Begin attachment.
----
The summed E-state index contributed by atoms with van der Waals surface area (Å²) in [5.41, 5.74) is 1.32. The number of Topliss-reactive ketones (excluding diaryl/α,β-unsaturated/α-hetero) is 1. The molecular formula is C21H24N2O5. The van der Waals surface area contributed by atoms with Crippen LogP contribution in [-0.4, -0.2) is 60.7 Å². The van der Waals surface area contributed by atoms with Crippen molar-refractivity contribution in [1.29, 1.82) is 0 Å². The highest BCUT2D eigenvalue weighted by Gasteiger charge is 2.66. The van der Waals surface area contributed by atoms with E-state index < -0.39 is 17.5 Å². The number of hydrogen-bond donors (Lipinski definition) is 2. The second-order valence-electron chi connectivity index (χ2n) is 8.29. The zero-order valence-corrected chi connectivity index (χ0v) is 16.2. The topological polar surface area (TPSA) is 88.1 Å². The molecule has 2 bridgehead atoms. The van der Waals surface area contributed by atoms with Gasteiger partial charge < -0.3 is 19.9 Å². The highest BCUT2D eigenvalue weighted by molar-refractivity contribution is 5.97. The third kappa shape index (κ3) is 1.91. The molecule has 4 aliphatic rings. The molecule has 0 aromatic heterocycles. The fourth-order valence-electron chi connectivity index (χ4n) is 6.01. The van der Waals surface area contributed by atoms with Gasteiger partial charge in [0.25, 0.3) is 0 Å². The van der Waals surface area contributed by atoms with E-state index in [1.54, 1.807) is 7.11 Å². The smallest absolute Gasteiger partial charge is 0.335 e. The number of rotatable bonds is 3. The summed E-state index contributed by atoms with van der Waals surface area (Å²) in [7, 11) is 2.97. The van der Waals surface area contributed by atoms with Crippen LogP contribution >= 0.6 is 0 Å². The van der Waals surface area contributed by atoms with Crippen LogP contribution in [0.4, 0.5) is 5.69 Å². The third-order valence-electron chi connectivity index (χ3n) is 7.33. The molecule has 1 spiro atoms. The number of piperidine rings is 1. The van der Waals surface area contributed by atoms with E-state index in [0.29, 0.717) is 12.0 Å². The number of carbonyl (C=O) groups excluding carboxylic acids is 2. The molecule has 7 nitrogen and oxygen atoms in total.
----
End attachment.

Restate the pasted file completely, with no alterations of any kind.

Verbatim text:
The summed E-state index contributed by atoms with van der Waals surface area (Å²) in [5.41, 5.74) is 1.32. The number of Topliss-reactive ketones (excluding diaryl/α,β-unsaturated/α-hetero) is 1. The molecular formula is C21H24N2O5. The van der Waals surface area contributed by atoms with Crippen LogP contribution in [-0.4, -0.2) is 60.7 Å². The van der Waals surface area contributed by atoms with Crippen molar-refractivity contribution in [1.29, 1.82) is 0 Å². The highest BCUT2D eigenvalue weighted by Gasteiger charge is 2.66. The van der Waals surface area contributed by atoms with E-state index < -0.39 is 17.5 Å². The number of hydrogen-bond donors (Lipinski definition) is 2. The second-order valence-electron chi connectivity index (χ2n) is 8.29. The zero-order valence-corrected chi connectivity index (χ0v) is 16.2. The topological polar surface area (TPSA) is 88.1 Å². The molecule has 2 bridgehead atoms. The van der Waals surface area contributed by atoms with Gasteiger partial charge < -0.3 is 19.9 Å². The highest BCUT2D eigenvalue weighted by molar-refractivity contribution is 5.97. The third kappa shape index (κ3) is 1.91. The molecule has 4 aliphatic rings. The molecule has 0 aromatic heterocycles. The fourth-order valence-electron chi connectivity index (χ4n) is 6.01. The van der Waals surface area contributed by atoms with Gasteiger partial charge in [0.25, 0.3) is 0 Å². The van der Waals surface area contributed by atoms with E-state index in [1.54, 1.807) is 7.11 Å². The smallest absolute Gasteiger partial charge is 0.335 e. The number of rotatable bonds is 3. The summed E-state index contributed by atoms with van der Waals surface area (Å²) in [7, 11) is 2.97. The van der Waals surface area contributed by atoms with Crippen LogP contribution >= 0.6 is 0 Å². The van der Waals surface area contributed by atoms with Crippen LogP contribution in [0.4, 0.5) is 5.69 Å². The third-order valence-electron chi connectivity index (χ3n) is 7.33. The molecule has 1 spiro atoms. The number of piperidine rings is 1. The van der Waals surface area contributed by atoms with E-state index in [0.29, 0.717) is 12.0 Å². The number of carbonyl (C=O) groups excluding carboxylic acids is 2. The molecule has 7 nitrogen and oxygen atoms in total.